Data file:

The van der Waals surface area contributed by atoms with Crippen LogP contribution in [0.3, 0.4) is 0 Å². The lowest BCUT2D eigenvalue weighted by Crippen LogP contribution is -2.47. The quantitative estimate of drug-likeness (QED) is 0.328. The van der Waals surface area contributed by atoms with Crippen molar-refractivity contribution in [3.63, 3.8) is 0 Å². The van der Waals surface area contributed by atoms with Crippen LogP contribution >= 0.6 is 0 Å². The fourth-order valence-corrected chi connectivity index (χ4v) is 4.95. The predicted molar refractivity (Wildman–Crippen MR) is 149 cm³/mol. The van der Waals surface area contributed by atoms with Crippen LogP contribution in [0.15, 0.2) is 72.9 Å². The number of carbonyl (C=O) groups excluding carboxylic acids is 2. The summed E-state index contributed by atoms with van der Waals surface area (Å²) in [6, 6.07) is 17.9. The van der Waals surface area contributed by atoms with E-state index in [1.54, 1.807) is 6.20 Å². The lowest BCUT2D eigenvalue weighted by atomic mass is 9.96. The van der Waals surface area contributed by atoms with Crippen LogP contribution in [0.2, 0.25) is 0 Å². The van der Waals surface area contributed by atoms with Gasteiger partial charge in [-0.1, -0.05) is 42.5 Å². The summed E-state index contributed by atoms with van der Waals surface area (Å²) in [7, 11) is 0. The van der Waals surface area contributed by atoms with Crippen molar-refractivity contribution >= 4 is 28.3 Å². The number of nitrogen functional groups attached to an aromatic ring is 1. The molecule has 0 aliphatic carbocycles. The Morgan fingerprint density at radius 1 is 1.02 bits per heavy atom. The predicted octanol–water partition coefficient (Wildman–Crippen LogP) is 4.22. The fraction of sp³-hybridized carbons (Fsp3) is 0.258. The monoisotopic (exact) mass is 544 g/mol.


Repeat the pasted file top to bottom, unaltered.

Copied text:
The van der Waals surface area contributed by atoms with Crippen LogP contribution in [0.3, 0.4) is 0 Å². The lowest BCUT2D eigenvalue weighted by Crippen LogP contribution is -2.47. The quantitative estimate of drug-likeness (QED) is 0.328. The van der Waals surface area contributed by atoms with Crippen molar-refractivity contribution in [3.63, 3.8) is 0 Å². The van der Waals surface area contributed by atoms with Crippen LogP contribution >= 0.6 is 0 Å². The fourth-order valence-corrected chi connectivity index (χ4v) is 4.95. The predicted molar refractivity (Wildman–Crippen MR) is 149 cm³/mol. The van der Waals surface area contributed by atoms with Crippen LogP contribution in [0.15, 0.2) is 72.9 Å². The number of carbonyl (C=O) groups excluding carboxylic acids is 2. The summed E-state index contributed by atoms with van der Waals surface area (Å²) in [6, 6.07) is 17.9. The van der Waals surface area contributed by atoms with E-state index in [1.54, 1.807) is 6.20 Å². The lowest BCUT2D eigenvalue weighted by atomic mass is 9.96. The van der Waals surface area contributed by atoms with Crippen LogP contribution in [0.2, 0.25) is 0 Å². The van der Waals surface area contributed by atoms with Gasteiger partial charge in [-0.1, -0.05) is 42.5 Å². The summed E-state index contributed by atoms with van der Waals surface area (Å²) in [7, 11) is 0. The van der Waals surface area contributed by atoms with Crippen molar-refractivity contribution >= 4 is 28.3 Å². The number of nitrogen functional groups attached to an aromatic ring is 1. The molecule has 0 aliphatic carbocycles. The Morgan fingerprint density at radius 1 is 1.02 bits per heavy atom. The predicted octanol–water partition coefficient (Wildman–Crippen LogP) is 4.22. The fraction of sp³-hybridized carbons (Fsp3) is 0.258. The monoisotopic (exact) mass is 544 g/mol.